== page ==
Interviews

Mona Hatoum

Mona Hatoum, Remains to be Seen, 2019, concrete and steel reinforcement bars, 17' 3 7/8“ x 17' 4 11/16” x 17' 4 11/16".

Many of Mona Hatoum’s installations employ just one or two materials (barbed wire, cement and rebar, steel, hair) to transform recognizable symbols and forms (maps, globes, spheres, cubes) into portentous iterations. The results can be seen as succinct metaphors for the world as it is—or as models of the future. In an exhibition at White Cube in London titled “Remains to be Seen,” on view from September 11 to November 3, 2019, Hatoum is debuting several pieces that move further in the latter direction, bringing together images of the world lit up by fire, a shattered map of floating continents, and a building whose plan incorporates its own destruction.

MODERN RUINS have long interested me—urban decay, destruction, ruins of architecture affected by war. Looking at the remains of buildings makes you reflect on the impermanence of all things, even what you think of as solid. Things that are supposed to contain you can also be fragile and breakable. People often talk about the sense of threat or danger in my work, but for me the feeling of precariousness is more important, especially in the current exhibition.

For Orbital I, a work made last year, I wanted to create something that appears to have been constructed from the remains of a destroyed building. It’s a globe made out of bent lengths of rebar punctuated by clumps of rubble, suggesting a world in a permanent state of destruction. I continued this idea in a new large-scale installation, in which chunks of concrete, which look like fragments of flooring, hang from the ceiling on straight sections of rebar. The work is heavy and light, ordered and chaotic, very much like my past work Impenetrable, where suspended lengths of barbed wire seem to float in space. This new installation creates a very different atmosphere, because it looks like the skeleton of a destroyed multistory building that has been left hanging by a thread. If you were to walk inside the cube, in between the hanging columns of concrete and rebar, it would feel quite threatening.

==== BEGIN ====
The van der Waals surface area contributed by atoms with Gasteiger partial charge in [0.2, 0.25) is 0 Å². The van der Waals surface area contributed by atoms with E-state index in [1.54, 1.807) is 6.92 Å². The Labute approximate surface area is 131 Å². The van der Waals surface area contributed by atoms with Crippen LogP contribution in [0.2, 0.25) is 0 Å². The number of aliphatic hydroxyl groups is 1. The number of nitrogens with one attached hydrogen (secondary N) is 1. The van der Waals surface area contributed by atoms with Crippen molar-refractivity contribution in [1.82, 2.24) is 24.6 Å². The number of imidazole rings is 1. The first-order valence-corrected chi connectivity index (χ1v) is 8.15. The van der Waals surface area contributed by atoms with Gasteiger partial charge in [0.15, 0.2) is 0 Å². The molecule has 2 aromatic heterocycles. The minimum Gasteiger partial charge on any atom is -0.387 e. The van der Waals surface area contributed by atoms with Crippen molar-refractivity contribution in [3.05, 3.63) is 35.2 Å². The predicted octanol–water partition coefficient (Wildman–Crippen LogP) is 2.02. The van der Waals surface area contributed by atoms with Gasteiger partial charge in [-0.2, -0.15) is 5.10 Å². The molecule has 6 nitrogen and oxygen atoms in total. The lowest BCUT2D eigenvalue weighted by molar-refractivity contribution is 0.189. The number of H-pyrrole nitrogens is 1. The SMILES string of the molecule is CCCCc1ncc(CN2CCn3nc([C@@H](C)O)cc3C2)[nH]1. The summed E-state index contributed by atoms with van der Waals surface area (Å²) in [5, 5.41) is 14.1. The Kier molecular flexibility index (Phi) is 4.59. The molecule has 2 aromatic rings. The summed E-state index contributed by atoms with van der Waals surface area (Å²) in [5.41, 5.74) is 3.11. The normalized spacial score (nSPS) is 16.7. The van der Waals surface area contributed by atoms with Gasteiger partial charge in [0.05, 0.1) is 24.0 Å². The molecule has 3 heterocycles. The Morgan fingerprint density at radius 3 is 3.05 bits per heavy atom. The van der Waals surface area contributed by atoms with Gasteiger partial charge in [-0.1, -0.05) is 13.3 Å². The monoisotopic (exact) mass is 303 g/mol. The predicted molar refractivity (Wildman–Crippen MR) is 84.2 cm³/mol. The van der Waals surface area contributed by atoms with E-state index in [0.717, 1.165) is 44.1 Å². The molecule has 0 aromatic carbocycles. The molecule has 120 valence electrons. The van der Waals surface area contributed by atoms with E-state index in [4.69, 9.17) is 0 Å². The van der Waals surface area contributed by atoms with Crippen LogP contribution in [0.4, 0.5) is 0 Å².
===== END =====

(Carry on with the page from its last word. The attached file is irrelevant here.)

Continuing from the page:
“Remains to be Seen” is a title that I’ve had in my head for a long, long time. I first used it in the 1980s, for a postcard-size work. I used to have a cat, and I would collect the whiskers that fell off its face and the little nails that I would find stuck in the carpet, and I made them into a collage. (My own nails will appear in a different work in this show, Nail Necklace. I also made a hair necklace many years ago.) The title seemed to be a good fit for this exhibition in part because, if you read remains as a verb, it suggests something unknown, a precarious situation, like the conditions of vulnerability, insecurity, and uncertainty that we are experiencing now in England, a situation that really applies to the whole world. When I couldn’t find a title for the new rebar installation, I decided to call it Remains to be Seen, too. This idea of remains as a noun is important to the work, but the title does not have to refer only to the remnants of a body or building—I like to use titles with double meanings to suggest that the work is open to interpretation.